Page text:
Thursday, 20 December 2012

Are you Stressed?

Are you feeling stressed? At times it seems like we all have just too much to do with too little time to do it in. I often feel stressed at key points in the year, christmas, holiday time, and at times when there are too many people off work and workload is passed onto me when I have enough of my own to do! I know it is easier said than done but I sometimes try to take a step back and try to de-stress myself by doing the following: 1. Think about the progress you have made – It can sometimes be very easy to feel as though you are getting nowhere. Take a moment to reflect on what you have achieved so far before looking at the challenges ahead. 2. Take time out to do something you find interesting but remember interesting is not necessarily the same thing as fun, pleasant or relaxing. Remember if it interests you and gives you replenished energy then do it! 3. Your to do list – Your to do list can sometimes seem endless and it is simply a list of tasks. Have you ever thought about adding a where and when to your list? Research has shown that that if you decide when and where you will complete a task it can double or triple your chance of doing it. For example, call Dawn in HR, could be call Dawn in HR on Tuesday after a lunch out with the boss. It is called seizing the critical moment. 4. Use a routine. Try and reduce stress by reducing the number of decisions you make and use routines. For example, respond to emails at a certain time in the day, have a break at 10.30 every day. In fact in a recent interview President Obama, (who I am sure knows a great deal about stress ), mentioned using this strategy himself: ‘You need to remove from your life day to day problems that absorb most people for meaningful parts of their day.. You’ll see I wear only grey or blue suits. I’m trying to cut down decisions. I don’t want to make decisions about what I’m eating or wearing because I have too many other decisions to make. You need to focus your decision making energy. You need to get into a routine, you can’t be going through the day distracted by trivia’ quote from ( President Obama – Vanity Fair) 5. Look at the big picture – it is sometimes useful to link your smaller actions to the big picture to give you a sense of achievement. 6. Take a break – finally we are all human and yes it is OK to take a break. Follow these simple steps to a stress less 2013!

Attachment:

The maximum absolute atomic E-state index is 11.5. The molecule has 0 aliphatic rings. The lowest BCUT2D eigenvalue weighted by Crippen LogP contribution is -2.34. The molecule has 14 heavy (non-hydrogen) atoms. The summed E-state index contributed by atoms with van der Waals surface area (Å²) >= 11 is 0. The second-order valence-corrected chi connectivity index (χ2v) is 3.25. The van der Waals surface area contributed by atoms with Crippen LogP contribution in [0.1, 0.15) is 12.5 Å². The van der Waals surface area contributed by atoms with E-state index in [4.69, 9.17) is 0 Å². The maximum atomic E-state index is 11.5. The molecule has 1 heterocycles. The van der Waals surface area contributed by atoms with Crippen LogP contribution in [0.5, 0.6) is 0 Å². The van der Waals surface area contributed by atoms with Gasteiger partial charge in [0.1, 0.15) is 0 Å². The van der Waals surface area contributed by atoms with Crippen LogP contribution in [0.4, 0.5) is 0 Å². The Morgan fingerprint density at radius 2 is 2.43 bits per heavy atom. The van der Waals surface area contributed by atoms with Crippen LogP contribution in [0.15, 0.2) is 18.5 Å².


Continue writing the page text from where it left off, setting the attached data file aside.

Monday, 17 December 2012

Putting your People First

I recently read an article calling business leaders to pay more attention to ‘the 3P’s’. This interested me, was this phrase simply another management acronym or was there some substance behind what I read? The three P’s stand for: PEOPLE before PRODUCT (or service) before PROFIT (or performance). The sequence and the word before each P is extremely significant. The phrasing states that, if you ensure your people are capable, creative and engaged, they will in turn produce great products (and/or services), which will lead to a successful, high performing business which is profitable and successful.. However how many businesses really think in this way? I have worked for many businesses who engaged far too much ‘top down’ management. They strive for profit and performance without paying attention to engaging their people in doing the right things. I have witnessed businesses pay huge salaries and big bonuses to focus staff on sales and profit targets and while bonuses can act as an ‘extrinsic motivator’, in reality they only provide a short term impact at best. They do not truly engage staff and are soon forgotten. So what does putting your People before Product and Profit mean? In my view if a business is going to truly put their people first they have to do a number of things. For example, they need to: - Understand the innate skills and capabilities of the people they have. - Be clear about what is expected from everyone. - Support their managers and staff to develop skills that will make them more effective in their jobs. - Give their staff as much autonomy as possible trust them to do their job and give them the freedom to make their own decisions. - Involve their staff in decisions that affect them more. - Listen and pay attention to what their staff say, their concerns, and ideas for improvement, and ACT on them. Finally I believe that senior execs need to recognise and understand that the culture of the business is dictated by their behaviour. They must therefore work hard to develop the necessary behaviours to enable them to act as excellent role models, and demonstrate on a day to day basis that they put their people first. If a business truly desires to improve its performance, it must start with its people, their skills, capabilities, motivation and level of engagement.